By Peter Prestipino, Editor-In-Chief
Web design and development is essential to the success of today's enterprises - not only does the final product created illustrate a brands' professionalism, it is also responsible (at least partly) for the engagement and conversion that result from consumers' experience with it. As a result, hiring developers and designers is one of the most important digital decisions 'Net businesses will ever make.
Despite claims otherwise, there are designers and developers everywhere (check out Website Magazine's Master List of Job Boards for 'Net professionals at wsm.co/MLJB15) and they are ready and willing to lend a hand in the virtual construction of digital assets.
Not just any designer or developer will do however - and that includes your cousin's friend two towns over. Thanks to some rather innovative and sophisticated technology, everyone has the ability to be a designer and a developer today. Solutions like Wix, Weebly, Squarespace and the many other DIY design and development tools (including the upcoming AIfueled website builder The Grid - thegrid.io - which launches late Spring of 2015) provide a sense that anyone can create their own unique and effective digital experience. They can, of course, but only to a degree. The harsh reality is not everyone can (or should) design and develop a digital presence using these tools - nor would they want to.
If you're not going to go it alone with DIY solutions it is necessary to narrow the pool of candidates to those that can get the job done, that understand the enterprises' vision and objective best, and with whom they are compatible in a working relationship. That's not always easy, but consider the following suggestions and you'll find more than just another worker, but a true partner to help accelerate 'Net success.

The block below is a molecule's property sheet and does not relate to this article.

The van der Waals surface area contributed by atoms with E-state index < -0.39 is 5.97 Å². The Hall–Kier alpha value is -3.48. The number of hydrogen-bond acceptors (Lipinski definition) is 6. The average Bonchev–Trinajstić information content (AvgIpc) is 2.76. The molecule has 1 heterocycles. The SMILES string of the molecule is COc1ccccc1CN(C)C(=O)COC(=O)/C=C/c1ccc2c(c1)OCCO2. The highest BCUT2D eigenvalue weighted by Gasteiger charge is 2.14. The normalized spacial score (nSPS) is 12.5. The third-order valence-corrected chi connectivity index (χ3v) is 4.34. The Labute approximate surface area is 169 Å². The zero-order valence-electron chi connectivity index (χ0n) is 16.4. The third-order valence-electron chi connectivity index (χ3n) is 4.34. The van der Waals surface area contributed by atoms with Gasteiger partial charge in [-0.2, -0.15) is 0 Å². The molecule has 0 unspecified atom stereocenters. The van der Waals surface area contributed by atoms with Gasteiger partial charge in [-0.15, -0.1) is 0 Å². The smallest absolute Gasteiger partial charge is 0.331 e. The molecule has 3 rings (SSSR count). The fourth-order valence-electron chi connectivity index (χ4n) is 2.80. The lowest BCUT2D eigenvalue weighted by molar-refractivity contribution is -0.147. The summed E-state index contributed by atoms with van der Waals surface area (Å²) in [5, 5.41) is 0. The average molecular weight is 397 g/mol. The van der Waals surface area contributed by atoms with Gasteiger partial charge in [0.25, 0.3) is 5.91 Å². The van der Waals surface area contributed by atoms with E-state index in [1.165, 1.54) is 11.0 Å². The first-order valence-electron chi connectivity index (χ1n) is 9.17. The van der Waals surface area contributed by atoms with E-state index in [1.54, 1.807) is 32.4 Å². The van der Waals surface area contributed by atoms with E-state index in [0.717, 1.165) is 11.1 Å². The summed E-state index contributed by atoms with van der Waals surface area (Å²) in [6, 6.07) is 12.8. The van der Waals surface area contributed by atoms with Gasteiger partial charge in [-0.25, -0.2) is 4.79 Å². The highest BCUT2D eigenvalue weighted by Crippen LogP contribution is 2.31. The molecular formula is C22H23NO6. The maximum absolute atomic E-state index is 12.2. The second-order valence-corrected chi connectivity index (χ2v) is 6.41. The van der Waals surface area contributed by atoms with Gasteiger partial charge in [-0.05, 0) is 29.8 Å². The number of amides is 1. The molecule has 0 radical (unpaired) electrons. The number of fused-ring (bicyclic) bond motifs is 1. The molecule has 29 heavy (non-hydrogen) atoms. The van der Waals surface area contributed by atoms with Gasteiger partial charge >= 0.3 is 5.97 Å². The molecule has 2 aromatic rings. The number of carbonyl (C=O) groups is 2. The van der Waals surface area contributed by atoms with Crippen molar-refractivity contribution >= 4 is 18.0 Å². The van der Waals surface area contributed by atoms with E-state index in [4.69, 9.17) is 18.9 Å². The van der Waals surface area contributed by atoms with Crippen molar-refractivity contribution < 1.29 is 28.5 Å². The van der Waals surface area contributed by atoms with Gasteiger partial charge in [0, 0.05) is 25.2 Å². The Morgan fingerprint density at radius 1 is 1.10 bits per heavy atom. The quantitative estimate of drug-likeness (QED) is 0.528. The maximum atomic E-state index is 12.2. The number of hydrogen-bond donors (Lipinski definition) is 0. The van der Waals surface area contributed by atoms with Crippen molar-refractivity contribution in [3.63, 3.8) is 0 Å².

An important part of hiring a creative and/or technical worker is seeing their work in action; the applications they've built, the websites they've designed, the digital collateral they created. And we're not talking about taking a quick glance at a few static screenshots but rather experiencing those digital products and understanding the processes used to design and develop them. Those that have a broader picture of their prospective worker in terms of the languages they work in, their methods of documentation, and in the context of the projects they work on, will be those satisfied ultimately with their selection.
It is no longer enough to have an impressive portfolio of work; if designers and developers are unable to share the brand and product vision, and are incapable of communicating in a productive and efficient manner, a design and development project can quickly get off track. Understand the tools these 'Net professionals use for the sake of communicating, their approach to misunderstandings and confusion, and their level of flexibility when it comes to redefining project scope.
While a compelling portfolio and an effective communication style are important, enterprises still risk finding a designer or developer that, while easy to work with and a track record of success, may be stuck in their creative ways and locked in to a certain way of building products. For that reason, it proves useful to gauge these Web workers familiarity with emerging technologies, cutting-edge tools, and modern techniques in order to ensure they don't have virtual blinders on and are capable of future-proofing a digital destination.
Hiring a new designer or developer isn't going to be easy. You might make more than a few mistakes, but knowing what to look for, committing to finding the right fit for your enterprise and selecting an individual with an eye toward the future will be the best course of action and the optimal way to accelerate your 'Net success.